Weather Watch
Weather analyst Philip Duncan checks the forecast and the story behind the temperatures

Weather Watch: Election day bluster didn't keep voters from the polls

Adele Print, with son William, voted at Parnell District School. Photo / Janna Dixon
Adele Print, with son William, voted at Parnell District School. Photo / Janna Dixon

It appears the blustery conditions across New Zealand didn't deter voters yesterday - and for a record number of early voters the weather conditions were irrelevant anyway.

The Electoral Commission says more than 330,000 people cast an early vote this year, up 20 per cent on 2008. Perhaps it's a sign, in this ultra-busy day and age, that leaving it all until the last day can be tricky for many. The Christchurch quake would also be adding to those numbers with so much disruption across the city.

And while yesterday was windy, Friday night was worse. Gales caused damage in Dunedin and Invercargill, where gusts topped 115km/h. But the oddest headlines I read was in the Otago Daily Times: "About 2pm police were surprised to see a car door blow down the road past the station. They had been able to retrieve it and find its owner."

And if the winds were strong, so was voter interest. According to the Electoral Commission the number of people enrolled to vote has steadily risen this century, from 2.7 million in 2002 to almost 3 million in 2008 and just over 3 million this election.

Nearly 77 per cent of those enrolled ended up casting a vote in 2002, that figure jumped to 81 per cent in 2005, then slipped back to 79 per cent in 2008. That was possibly due to voter apathy rather than the weather as in 2008 the day was ideal with settled, calm weather for most places.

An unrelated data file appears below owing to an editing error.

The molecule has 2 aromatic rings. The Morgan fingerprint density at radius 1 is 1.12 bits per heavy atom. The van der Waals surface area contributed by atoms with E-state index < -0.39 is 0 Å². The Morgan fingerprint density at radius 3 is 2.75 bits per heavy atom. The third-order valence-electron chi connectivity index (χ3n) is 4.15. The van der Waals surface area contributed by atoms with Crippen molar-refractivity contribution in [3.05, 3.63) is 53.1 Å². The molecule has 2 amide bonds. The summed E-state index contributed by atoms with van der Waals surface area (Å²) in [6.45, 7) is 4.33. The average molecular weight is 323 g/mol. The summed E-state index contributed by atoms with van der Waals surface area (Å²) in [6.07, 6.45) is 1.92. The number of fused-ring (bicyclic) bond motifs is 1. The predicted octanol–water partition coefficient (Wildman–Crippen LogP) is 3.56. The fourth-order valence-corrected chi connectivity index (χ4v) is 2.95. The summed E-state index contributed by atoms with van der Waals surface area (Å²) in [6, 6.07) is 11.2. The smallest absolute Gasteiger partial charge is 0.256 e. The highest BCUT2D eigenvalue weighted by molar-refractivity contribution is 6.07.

When I voted in my Te Atatu Peninsula electorate around noon yesterday organisers at my polling station said there had been a steady number of people all morning, despite the blustery conditions.

I think the reason turnout was steady across the country was because it wasn't raining. Wind is much easier to venture out in than rain.

Windy weather does have a negative effect on many of us though which is why we'll be relieved that not only has this highly emotional election come to an end, but so too have the strong winds across most of New Zealand.

I'll leave you with this comment by Rosalie Hossack on the WeatherWatch Facebook page: "I don't care what the weather is like tomorrow, I will still go vote even if it is hailing."

- Herald on Sunday

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